Wednesday, August 28, 2013
Too soon to call Ratliff's deal a dud? That's rich
By Tim MacMahon
ARLINGTON, Texas – During his speech at the Cowboys’ kickoff luncheon a couple of years ago, Jerry Jones intentionally let it slip that the team was close to locking up underpaid Pro Bowl nose tackle Jay Ratliff to a rich contract extension.
Seems like ages ago, right? Well, that five-year, $40 million contract extension is technically just about to begin, even though the deal was restructured this offseason as the Cowboys scrambled to get under the salary cap.
Jerry’s still trying to pump sunshine about that deal, and you just have to hope for his sake he doesn’t actually believe a word of it. Meanwhile, a dark cloud pretty much hovered over Ratliff as he broke his silence while exiting this year’s kickoff luncheon.
Ratliff, who will miss at least the first six games after being placed on the reserve/physically unable to perform list, said just enough to eliminate any shred of doubt that there’s a major disconnect between him and the franchise regarding what must the longest-lingering sports hernia is NFL history.
Shocking news, huh? Ratliff did challenge then-70-year-old Jerry to a fight in the postgame locker room in December for daring to encourage the defensive tackle to get back on the field as soon as possible. Ratliff went under the knife weeks later, then refused to rehab at Valley Ranch this offseason.
“Absolutely I’m disappointed, but everyone knew what the issue was way beforehand,” Ratliff said. “Everyone knew what it was since last year. I’m not really going to go into much detail other than that, but for sure it’s not a hamstring tweak, so that’s all I have to say about it. Thank y’all.”
So why didn’t Ratliff rehab at Valley Ranch with an athletic training staff that once helped Terence Newman return in five weeks after a similar surgery?
“Good question,” he said.
Do you have an answer?
“I do, but I’d rather not say,” Ratliff said. “Let’s just keep the focus on these guys going out there and playing and winning games. I’m not going to be here and be a distraction to anybody. Just stay as professional as possible about the whole situation, but everyone who’s involved knows what’s going on.”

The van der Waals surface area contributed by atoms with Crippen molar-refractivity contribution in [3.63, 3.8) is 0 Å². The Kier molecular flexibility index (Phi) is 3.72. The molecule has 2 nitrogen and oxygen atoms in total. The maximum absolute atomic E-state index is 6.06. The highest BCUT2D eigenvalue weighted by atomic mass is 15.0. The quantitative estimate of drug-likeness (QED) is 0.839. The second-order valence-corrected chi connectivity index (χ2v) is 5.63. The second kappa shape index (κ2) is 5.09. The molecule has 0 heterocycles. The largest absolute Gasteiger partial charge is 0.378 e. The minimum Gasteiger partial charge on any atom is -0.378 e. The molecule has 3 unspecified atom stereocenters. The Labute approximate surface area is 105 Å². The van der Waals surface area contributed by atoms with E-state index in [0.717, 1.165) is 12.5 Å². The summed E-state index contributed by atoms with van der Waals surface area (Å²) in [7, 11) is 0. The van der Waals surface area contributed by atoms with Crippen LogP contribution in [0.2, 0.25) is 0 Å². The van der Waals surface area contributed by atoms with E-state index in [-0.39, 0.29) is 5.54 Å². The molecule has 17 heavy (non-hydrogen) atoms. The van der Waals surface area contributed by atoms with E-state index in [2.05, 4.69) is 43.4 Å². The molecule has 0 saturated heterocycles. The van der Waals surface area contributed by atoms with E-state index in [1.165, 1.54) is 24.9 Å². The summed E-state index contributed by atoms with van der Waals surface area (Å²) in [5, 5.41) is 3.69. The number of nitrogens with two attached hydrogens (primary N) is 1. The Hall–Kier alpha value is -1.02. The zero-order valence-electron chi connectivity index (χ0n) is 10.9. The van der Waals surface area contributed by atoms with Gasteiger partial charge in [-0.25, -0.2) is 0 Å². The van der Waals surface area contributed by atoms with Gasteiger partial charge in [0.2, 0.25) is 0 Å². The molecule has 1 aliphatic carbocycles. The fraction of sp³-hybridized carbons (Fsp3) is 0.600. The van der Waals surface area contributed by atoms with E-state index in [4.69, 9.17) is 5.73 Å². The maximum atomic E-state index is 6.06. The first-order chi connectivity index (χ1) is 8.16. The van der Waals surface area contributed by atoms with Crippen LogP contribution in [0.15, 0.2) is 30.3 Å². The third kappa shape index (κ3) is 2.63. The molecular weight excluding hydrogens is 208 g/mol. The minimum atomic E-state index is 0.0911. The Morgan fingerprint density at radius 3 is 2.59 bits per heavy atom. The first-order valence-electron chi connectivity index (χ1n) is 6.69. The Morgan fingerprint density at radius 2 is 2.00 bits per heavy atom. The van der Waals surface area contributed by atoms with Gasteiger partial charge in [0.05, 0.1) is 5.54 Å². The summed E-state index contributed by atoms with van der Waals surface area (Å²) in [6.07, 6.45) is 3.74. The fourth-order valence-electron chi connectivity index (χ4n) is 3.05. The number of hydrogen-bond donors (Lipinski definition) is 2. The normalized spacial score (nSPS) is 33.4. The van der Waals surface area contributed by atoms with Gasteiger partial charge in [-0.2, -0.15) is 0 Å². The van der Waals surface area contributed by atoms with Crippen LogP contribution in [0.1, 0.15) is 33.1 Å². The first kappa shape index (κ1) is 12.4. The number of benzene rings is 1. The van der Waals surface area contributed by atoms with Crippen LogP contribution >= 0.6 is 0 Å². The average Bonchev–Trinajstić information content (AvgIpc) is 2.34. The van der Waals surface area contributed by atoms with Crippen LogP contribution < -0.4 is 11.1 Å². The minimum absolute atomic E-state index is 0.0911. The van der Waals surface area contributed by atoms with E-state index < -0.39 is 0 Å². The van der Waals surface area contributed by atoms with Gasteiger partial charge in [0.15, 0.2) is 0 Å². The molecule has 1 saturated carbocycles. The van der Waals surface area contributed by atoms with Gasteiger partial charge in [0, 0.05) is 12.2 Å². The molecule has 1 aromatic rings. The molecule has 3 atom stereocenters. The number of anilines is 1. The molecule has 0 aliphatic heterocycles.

Imagine how little trust Ratliff would have for the Cowboys if Jerry didn’t decide to ignore the likelihood of an undersized defensive tackle declining as he aged, rewarding him with elite money despite two years remaining on his team-friendly deal at the time. (Not to mention supported him after his offseason arrest for driving while intoxicated.)
The discussion at this point about Ratliff’s deal is how the Cowboys can minimize the amount of dead money on the cap when they eventually cut him. But that’s not happening until next offseason at the earliest.
In the meantime, Jerry is clinging to hope that Ratliff, whose sack total declined five straight seasons before bottoming out at zero in his injury-abbreviated 2012 campaign, can play at an All-Pro level in Monte Kiffin’s scheme. Jerry pointed to Charles Haley as proof of the impact an injury-plagued veteran can make down the stretch for a contender.
Jerry darn sure isn’t ready to admit that Ratliff’s ridiculous contract extension was a colossal mistake. Not publicly, at least.
“Oh, I don’t know that the verdict is done on that yet,” Jerry said, keeping a straight face. “That speaks for itself relative to, do we think he’s going to make a big contribution in the future? But let’s see how this thing ultimately plays out.
“Since we’re looking back, let’s look back with a few more monster years under our belt.”
Ratliff’s last two years, since Jerry unnecessarily rewarded him, have been nothing short of frightening for the franchise.